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HEPCloud: computing facility evolution for high-energy physics

From Fermilab Today, September 30, 2015

Panagiotis Spentzouris

Panagiotis Spentzouris
Head of the Scientific
Computing Division

Every stage of a modern high-energy physics (HEP) experiment requires massive computing resources, and the investment to deploy and operate them is significant. For example, worldwide, the CMS experiment uses 100,000 cores. The United States deploys 15,000 of these at the Fermilab Tier-1 site and another 25,000 cores at Tier-2 and Tier-3 sites. Fermilab also operates 12,000 cores for muon and neutrino experiments, as well as significant storage resources, including about 30 petabytes of disk and 65 petabytes of tape, served by seven tape robots and fast and reliable networking.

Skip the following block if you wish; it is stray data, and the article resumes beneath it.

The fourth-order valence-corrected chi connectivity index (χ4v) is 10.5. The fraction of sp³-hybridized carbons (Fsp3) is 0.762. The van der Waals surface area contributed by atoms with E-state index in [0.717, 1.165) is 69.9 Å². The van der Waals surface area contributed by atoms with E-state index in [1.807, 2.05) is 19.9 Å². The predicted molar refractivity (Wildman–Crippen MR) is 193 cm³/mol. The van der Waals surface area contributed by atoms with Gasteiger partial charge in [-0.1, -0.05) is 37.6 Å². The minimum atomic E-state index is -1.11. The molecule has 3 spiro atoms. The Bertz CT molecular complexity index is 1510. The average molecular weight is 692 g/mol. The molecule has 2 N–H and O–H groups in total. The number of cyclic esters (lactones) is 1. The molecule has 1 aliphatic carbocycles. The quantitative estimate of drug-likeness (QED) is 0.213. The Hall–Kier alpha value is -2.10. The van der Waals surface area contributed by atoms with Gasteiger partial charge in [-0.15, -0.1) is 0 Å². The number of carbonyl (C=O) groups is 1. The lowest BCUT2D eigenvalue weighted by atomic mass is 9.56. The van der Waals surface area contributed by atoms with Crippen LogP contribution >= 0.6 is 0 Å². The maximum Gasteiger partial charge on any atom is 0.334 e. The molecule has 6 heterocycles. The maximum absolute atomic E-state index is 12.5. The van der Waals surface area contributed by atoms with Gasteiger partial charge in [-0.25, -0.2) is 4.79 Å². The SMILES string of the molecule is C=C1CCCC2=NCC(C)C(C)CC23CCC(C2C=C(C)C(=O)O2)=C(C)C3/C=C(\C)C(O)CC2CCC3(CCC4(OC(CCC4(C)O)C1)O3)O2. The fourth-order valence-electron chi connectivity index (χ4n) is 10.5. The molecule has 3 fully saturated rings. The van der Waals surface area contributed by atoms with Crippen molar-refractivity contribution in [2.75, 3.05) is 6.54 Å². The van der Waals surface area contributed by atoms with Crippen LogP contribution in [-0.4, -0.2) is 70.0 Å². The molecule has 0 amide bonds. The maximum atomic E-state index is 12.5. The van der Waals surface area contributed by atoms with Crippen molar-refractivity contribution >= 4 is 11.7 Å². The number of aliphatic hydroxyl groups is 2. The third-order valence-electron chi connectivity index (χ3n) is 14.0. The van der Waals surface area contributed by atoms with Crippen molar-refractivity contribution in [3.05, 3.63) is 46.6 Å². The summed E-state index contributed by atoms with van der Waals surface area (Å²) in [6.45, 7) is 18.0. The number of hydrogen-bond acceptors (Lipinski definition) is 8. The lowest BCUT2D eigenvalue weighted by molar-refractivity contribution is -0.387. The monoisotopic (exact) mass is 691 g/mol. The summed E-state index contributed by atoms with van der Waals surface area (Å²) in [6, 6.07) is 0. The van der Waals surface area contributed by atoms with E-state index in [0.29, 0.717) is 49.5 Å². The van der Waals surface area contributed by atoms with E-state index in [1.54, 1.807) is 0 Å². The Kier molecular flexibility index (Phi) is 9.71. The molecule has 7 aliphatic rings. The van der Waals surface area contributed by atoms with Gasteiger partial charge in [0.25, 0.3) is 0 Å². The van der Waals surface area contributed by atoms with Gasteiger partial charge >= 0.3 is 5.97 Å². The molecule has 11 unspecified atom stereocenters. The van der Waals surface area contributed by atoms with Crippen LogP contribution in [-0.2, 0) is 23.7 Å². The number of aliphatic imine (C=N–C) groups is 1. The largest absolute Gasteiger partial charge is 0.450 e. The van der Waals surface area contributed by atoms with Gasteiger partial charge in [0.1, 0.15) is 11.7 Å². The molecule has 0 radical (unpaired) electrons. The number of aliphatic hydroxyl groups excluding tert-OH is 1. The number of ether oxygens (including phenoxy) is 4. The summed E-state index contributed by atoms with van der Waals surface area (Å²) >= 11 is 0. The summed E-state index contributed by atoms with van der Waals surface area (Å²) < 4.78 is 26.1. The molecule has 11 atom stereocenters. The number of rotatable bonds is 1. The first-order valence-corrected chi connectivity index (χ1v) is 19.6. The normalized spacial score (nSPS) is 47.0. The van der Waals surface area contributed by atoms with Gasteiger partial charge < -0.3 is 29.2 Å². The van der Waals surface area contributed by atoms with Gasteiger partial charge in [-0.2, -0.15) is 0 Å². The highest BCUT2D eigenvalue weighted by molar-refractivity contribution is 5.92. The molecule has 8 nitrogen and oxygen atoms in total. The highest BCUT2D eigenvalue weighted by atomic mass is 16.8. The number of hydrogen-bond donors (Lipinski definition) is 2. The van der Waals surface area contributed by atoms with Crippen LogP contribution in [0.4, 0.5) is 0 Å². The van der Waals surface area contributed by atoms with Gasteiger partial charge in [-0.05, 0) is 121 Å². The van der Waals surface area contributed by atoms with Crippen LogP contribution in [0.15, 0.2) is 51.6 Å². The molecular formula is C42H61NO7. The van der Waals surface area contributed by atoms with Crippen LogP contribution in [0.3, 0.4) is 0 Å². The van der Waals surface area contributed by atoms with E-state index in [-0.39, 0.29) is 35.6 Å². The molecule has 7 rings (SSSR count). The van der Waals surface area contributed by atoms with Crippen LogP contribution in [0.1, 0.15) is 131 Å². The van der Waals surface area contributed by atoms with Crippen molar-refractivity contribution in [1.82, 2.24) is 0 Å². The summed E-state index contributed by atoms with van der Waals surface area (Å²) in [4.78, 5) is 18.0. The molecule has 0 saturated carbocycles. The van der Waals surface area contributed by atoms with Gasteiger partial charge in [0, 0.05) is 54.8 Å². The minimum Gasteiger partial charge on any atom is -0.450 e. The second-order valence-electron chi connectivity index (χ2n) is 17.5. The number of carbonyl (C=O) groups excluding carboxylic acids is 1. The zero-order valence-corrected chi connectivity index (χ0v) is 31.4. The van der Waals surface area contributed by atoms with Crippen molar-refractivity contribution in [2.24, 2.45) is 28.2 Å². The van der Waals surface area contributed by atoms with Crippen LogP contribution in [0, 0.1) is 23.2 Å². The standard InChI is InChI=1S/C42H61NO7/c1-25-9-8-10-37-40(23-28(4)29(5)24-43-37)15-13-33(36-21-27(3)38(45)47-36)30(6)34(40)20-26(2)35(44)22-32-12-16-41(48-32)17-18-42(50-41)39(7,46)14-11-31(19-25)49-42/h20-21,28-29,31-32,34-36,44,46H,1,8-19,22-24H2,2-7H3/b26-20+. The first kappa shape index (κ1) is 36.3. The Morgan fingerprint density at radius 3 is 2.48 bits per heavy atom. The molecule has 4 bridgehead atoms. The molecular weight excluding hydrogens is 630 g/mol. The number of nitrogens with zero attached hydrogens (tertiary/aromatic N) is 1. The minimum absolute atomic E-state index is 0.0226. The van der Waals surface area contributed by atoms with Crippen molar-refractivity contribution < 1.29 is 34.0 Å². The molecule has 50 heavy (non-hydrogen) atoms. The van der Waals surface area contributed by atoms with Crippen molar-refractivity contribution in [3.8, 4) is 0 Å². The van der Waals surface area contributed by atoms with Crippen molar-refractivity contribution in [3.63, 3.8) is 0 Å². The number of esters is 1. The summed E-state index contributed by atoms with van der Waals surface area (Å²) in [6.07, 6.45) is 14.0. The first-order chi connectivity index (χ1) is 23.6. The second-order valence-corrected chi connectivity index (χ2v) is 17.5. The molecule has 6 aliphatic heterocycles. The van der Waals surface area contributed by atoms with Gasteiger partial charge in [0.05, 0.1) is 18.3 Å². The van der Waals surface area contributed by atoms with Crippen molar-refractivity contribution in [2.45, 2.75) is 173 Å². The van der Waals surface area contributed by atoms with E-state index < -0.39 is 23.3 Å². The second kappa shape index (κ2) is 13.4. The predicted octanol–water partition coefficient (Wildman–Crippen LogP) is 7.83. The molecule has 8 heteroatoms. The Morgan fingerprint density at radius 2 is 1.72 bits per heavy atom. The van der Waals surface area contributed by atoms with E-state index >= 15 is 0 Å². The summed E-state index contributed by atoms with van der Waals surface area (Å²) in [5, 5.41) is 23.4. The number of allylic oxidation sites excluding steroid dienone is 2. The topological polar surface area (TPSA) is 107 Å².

And the needs will only grow from there. During the next decade, the intensity frontier program and the LHC will be operating at full strength, while two new programs will come online around 2025: DUNE and the High-Luminosity LHC. Just the increased event rates and complexity of the HL-LHC will push computing needs to approximately 100 times more than current HEP capabilities can handle, generating exabytes (1,000 petabytes) of data!

HEP must plan now on how to efficiently and cost-effectively process and analyze these vast amounts of new data. The industry trend is to use cloud services to reduce the cost of provisioning and operating, provide redundancy and fault tolerance, rapidly expand and contract resources (elasticity), and pay for only the resources used. Adopting this approach, U.S. HEP facilities can benefit from incorporating and managing "rental" resources, achieving the "elasticity" that satisfies demand peaks without overprovisioning local resources.


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